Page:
It has been just five months since the public release of Android 9 Pie. A few smartphone brands, including Huawei, Motorola, Nokia, OnePlus, Samsung, and Sony have rolled out Android Pie-based software update to their high-end devices. The next version of Android will be not be released anytime sooner than Q3 2019, at least going by Google’s annual software update rollout timeframe. However, the good folks at XDA Developers have managed to get their hands on an early build of Android Q and we get to see several features that would be showcased by Google in the next few months.
The list of possible upcoming features includes a system-wide dark mode, a complete revamp of app permissions, a desktop projection mode like Samsung’s DEX, Always On Display and lock screen improvements, and a bunch of new options in the Developer Options menu. Let us have a look at all the features along with screenshots that XDA Developers managed to obtain.
Android Q Could Finally Bring System-Wide Dark Mode
While early builds of Android 9 Pie had a system-wide dark mode, the feature didn’t make it to the final version. Maybe Google wasn’t completely ready with the dark mode by the time it had to release Android 9. However, since then, the company has implemented a dark theme in many of its apps, including Contacts, Gboard, Google Discover Feed on the left side of the home screen, Phone, Snapseed, YouTube and Youtube TV. Now, the company appears to be ready and it is possible that Android Q will finally see dark mode available to all Android devices.
The folks over at XDA Developers were able to test out the upcoming dark mode feature by installing the first known build of Android Q on their Pixel phone. They were able to activate this feature by enabling the ‘Set Dark Mode’ option in Display settings. The default app launcher, settings, Files app, and all the stock apps turn dark with a dark grey color. Moreover, a setting in the Developer Options menu forces dark mode even in those apps which do not have a built-in dark theme.
Android Q Brings Renewed App Permissions
Android Q also shows a completely revamped interface for app and user info permissions. Users can see all the permissions requested by an app on a single screen and there also appears to be a way to see which apps requested particular permission and when. There’s also a new feature that lets users allow access to permissions such as location or microphone only which using the app and not when the app is running in the background. This will potentially improve battery life and data snooping by a lot of apps.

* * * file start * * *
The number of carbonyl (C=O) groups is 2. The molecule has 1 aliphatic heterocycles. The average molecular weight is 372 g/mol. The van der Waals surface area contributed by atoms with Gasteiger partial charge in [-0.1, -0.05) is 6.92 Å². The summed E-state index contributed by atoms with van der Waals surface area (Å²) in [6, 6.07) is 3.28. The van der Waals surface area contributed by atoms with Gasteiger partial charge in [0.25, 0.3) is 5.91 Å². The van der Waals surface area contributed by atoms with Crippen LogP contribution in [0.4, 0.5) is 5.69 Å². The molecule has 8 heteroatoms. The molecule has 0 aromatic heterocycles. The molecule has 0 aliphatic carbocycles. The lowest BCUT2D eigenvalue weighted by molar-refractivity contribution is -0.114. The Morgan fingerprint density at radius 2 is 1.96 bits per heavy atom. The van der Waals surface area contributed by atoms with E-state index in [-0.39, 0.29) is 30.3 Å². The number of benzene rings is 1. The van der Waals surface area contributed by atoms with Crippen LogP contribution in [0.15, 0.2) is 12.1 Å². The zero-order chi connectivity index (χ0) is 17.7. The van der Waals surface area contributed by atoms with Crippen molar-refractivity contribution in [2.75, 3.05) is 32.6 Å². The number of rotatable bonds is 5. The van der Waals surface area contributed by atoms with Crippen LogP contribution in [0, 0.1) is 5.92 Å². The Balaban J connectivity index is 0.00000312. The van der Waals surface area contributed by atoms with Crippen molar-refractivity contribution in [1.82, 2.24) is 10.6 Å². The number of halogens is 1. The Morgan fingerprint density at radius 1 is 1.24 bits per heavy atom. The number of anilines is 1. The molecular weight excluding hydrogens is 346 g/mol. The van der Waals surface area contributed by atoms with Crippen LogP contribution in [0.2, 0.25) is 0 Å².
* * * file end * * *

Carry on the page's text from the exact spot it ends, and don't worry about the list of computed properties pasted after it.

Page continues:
Samsung DeX-Like Desktop Mode Coming To Android Q?
Motorola was the first to bring a desktop-like UI mode using its Atrix phone and a laptop-like but Samsung was the brand which marketed it heavily and brought it to people’s notice. Even Huawei released such a feature with its latest high-end phones. Now, it appears that Google might be working on a feature that lets users project a desktop-like UI on connected external monitors or TVs. A Developer Option called ‘force desktop mode’ has been discovered and it apparently can “force experimental desktop mode on secondary displays.” It is also being reported that this feature can enable freeform and movable app windows which are essential for a desktop PC-like user experience.
Always On Display Mode & Other Features on Android Q
Similar to how Pixel and Samsung phones display time, date, notification icons, battery percentage and a part of the wallpaper in sleep mode on their AMOLED screens, Google appears to be working on a similar feature for all Android phones. This feature was unearthed by the folks over at XDA Developers through Android Q build’s Display settings which have ‘Lock Screen Display’ customization. Battery charge level, date, day, and time appears to be showcased on the Pixel 3 XL’s lock screen.
Some other miscellaneous features revealed by Android Q are Accessibility released ‘Time To Take Action’ and ‘Time To Read’, a quick setting toggle named ‘Sensors Off’ that shuts off all sensors and puts the phone in airplane mode, two new options for screen lock, an ability of the Files app to show files based on file type, and a pop-up menu for app installation rather than a full-screen UI.
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